Teacher knew 'Amway' to be a fraud, but still wanted to join
Down the years, many people have asked me: How can adults be so stupid as to fall for the puerile 'MLM' lie? However,a while ago, I was asked a variation of that perennial question by an Eastern European, English language teacher who began looking at 'MLM business opportunity' fraud, when (to her complete amazement) one of her junior colleagues encountered 'Amway'.
My correspondent described how an apparently-bright 'thirty-something' fellow had begun to tell other members of staff, and his adult students (at a private language school), that he was going to retire from work by 'building the Amway business.' However, what he proposed was even more crackpot than usual, because he openly-declared 'Amway' to be a pyramid scam. He then claimed that he'd worked out a fool-proof plan tocheat the 'Amway' cheats, but it required the use of other people's names.
Tellingly, this strangely-frank fantasist had no real commercial experience. However, he did have a background in IT, as well as access to the wider-evidence. Amazingly, he had directed my correspondent to Robert Fitz Patrick's Pyramid Scheme Alert, and to my own articles about 'Amway' and 'MLM business opportunity' fraud, published on the 'Quixtar Cult Intervention' Blog. Consequently, he clearly understood that the so-called 'Amway business opportunity' (as it has been operated for more than half a century)is an economic impossibility, because participants do not make their livings by selling 'Amway' wampum to the public for a profit. He realized that 'Amway' participants have actually been told to hand over their cash each month (in exchange for effectively-unsaleable goods and services) and to recruit more participants. Thus, perpetuating the same camouflaged money circulation scheme. The teacher had also read about the UK government's civil enquiry into 'Amway UK Ltd' and about the US FTC prosecution of 'Amway' in the 1970s. He apparently understood that the 'Amway' organization is a major, organized crime group which has escaped closure and criminal prosecution for decades, simply because its billionaire bosses have arbitrarily defined all transactions (internal and external) as 'sales,' thus, appearing to offer a lawful commission-based pyramid 'sales' scheme in which the higher the volume of 'sales' participants (their recruits and the recruits of their recruits, etc. ad infinitum) achieve and maintain over a 12 month period, the higher successful participants climb in the pyramid, and the higher their commission payments. However, 'Amway' has not been subject to rigorous external regulation and obviously the organization itself cannot, and has not, verified if participants actually make sales to the public. Unfortunately, like many others, at this point the teacher became bedazzled by the organization's attractive claims that once participants reach the higher levels, they need never work again, because 'Amway' guarantees to keep on paying the corresponding commission to any successful participant, even if he/she ceases to be active. In simple terms, this fellow began to believe that all you have to do to receive a substantial passive income from 'Amway' for ever, is deceive the organization into believing that you have generated the required level of 'Business Volume' for the required period of time. Therefore, he openly-proposed to sign up for the 'Amway' fraud himself, and he began asking his friends, family members, colleagues and students, if he could put their names down as his recruits. Apparently, he intended gradually to invest a recent inheritence to make it appear that he was 'building the business,' and that his (imaginary) recruits were obediently duplicating his example. He reckoned that it would take him a couple of years and around $150 000 to go 'Diamond,' but then he would be paid at least $50 000 per year for the rest of his life for doing nothing.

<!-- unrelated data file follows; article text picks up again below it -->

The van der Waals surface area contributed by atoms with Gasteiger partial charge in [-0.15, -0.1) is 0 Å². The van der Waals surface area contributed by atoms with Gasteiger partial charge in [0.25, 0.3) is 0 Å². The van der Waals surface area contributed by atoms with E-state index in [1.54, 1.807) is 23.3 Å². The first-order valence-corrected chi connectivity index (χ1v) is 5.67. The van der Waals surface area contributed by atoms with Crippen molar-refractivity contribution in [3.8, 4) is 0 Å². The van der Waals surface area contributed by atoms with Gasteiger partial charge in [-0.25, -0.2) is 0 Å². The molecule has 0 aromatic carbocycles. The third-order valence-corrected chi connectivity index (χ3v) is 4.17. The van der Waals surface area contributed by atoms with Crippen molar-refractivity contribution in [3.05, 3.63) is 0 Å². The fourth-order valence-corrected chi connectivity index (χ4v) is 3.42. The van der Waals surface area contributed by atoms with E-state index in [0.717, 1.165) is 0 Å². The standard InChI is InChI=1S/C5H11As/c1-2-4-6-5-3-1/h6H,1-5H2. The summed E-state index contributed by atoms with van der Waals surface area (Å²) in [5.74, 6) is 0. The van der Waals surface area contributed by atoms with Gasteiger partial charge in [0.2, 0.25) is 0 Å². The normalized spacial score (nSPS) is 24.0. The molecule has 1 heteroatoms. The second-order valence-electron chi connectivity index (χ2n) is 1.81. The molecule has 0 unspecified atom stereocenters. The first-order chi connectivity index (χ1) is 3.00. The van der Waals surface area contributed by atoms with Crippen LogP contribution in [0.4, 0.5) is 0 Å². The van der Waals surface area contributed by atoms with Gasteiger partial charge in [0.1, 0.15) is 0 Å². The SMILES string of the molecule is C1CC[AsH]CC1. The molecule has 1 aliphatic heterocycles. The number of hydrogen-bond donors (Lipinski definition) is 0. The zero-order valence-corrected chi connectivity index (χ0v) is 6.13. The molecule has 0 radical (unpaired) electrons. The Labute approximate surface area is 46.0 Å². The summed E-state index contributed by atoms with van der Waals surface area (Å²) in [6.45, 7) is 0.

At the time, I explained that, in order to go 'Diamond,' this fellow would have to keep on inventing more and more recruits, and to keep handing over around $2000 per year to 'Amway' for each one of them. Thousands of imaginary 'distributors' and millions of real dollars would actually be required. I half-jokingly advised my correspondent to throw a bucket of cold water over her deluded junior colleague in the hope of bringing him to his senses. The last I heard, this dunce with a diploma had finally decided not to sign up for 'Amway' after being threatened with suspension from his job if he tried to put his fool-proof plan into operation.